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In From the Cold
After the Wall opened, I continued to visit Berlin as Germany reunified, and the city began, fitfully, to knit itself together. I photographed the former no man’s land of the Wall, the ruins and the rebuilding of Potsdamer Platz. Berlin is now one city, though as always a multi-centered metropolis. Its divisions remain evident, historical fault lines exposed—and the Wall, preserved in a few slabs here and there, remains a powerful artifact of the imagination.
In the summer of ‘85 I made my first trip to Germany, flying from New York to Frankfurt with my 4x5 view camera. I rented a VW hatchback and began a journey along the great political fault line of the last half of the twentieth century. Within four years the Cold War was over, and the fences and walls that extended from the Baltic to Adriatic Seas were dismantled.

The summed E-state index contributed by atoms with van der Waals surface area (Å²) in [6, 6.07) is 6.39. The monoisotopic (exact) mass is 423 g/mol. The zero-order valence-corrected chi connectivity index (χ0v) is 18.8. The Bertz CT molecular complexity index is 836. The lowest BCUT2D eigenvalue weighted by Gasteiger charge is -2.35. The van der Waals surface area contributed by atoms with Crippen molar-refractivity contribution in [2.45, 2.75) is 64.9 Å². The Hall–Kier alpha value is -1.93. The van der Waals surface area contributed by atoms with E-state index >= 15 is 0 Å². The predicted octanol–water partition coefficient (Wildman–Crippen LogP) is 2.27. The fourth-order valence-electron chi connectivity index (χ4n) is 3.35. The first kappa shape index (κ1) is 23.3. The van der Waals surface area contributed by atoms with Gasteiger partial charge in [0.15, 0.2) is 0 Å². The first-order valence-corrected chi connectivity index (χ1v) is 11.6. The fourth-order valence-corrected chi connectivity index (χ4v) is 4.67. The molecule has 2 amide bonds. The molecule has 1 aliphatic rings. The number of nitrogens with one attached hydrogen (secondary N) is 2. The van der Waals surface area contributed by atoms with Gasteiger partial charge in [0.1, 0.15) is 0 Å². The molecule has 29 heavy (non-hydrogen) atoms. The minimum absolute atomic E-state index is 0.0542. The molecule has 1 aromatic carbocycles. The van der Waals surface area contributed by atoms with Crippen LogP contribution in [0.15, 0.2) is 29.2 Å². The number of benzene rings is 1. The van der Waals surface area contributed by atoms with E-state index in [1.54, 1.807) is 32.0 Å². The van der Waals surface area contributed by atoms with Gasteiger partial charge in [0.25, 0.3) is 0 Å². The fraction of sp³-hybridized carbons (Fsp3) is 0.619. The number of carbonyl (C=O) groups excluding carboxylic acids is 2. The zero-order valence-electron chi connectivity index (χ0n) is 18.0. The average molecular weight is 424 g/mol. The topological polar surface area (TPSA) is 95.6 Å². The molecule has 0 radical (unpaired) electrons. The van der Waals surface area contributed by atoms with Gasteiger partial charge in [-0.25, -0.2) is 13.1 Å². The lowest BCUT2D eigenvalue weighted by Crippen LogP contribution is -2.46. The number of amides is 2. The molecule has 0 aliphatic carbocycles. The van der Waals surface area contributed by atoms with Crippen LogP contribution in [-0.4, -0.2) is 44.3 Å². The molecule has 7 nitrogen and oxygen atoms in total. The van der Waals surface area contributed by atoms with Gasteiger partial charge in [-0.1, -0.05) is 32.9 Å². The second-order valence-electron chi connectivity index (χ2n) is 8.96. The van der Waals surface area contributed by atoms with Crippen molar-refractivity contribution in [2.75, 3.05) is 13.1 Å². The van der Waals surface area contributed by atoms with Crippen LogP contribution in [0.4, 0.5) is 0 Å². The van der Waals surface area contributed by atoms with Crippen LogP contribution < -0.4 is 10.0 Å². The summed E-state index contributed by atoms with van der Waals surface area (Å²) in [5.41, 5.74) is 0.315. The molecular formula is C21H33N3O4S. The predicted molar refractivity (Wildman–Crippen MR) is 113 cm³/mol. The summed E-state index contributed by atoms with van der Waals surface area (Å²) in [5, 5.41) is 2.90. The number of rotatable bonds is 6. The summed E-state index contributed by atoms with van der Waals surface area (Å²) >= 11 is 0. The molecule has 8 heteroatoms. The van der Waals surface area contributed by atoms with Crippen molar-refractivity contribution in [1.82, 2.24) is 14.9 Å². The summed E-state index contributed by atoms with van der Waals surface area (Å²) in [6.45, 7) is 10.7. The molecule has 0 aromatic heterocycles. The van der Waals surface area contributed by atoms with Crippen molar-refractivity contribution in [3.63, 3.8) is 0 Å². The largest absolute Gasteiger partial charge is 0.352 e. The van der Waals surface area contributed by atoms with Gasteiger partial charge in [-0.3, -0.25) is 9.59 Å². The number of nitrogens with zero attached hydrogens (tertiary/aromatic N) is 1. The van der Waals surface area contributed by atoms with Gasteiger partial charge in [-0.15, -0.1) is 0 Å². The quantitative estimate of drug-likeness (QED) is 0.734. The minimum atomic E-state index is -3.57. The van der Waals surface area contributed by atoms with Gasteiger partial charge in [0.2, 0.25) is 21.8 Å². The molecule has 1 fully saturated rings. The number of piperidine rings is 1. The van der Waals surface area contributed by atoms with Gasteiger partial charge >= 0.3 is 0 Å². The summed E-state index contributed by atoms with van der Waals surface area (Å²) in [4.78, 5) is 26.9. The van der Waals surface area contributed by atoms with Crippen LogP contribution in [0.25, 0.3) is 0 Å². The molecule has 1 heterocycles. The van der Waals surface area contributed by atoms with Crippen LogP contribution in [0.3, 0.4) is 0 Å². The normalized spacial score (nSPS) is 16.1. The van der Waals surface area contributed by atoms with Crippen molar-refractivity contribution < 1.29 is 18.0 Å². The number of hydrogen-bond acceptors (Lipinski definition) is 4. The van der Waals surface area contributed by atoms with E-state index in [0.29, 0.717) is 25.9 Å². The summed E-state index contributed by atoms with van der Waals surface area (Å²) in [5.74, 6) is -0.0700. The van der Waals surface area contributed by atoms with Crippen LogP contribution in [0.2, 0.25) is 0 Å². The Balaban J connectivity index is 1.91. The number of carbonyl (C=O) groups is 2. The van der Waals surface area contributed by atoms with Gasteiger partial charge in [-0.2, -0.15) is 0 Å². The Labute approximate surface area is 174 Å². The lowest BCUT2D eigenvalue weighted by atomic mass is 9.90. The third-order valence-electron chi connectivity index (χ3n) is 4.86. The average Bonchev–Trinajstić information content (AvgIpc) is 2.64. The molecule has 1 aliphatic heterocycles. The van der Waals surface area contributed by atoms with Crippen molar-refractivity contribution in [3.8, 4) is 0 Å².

Moving away from the man-made structures of the urban landscape, which I had become accustomed to photographing, I found pictures in the brambles, marshes, and forested tracts of the city park system. It is often a tough unpicturesque nature that prevails--if it had a personality--disdainful of well ordered vistas and the idealized sublime. For a number of years in the 1980s it was my secret garden hidden in the heart of New York.
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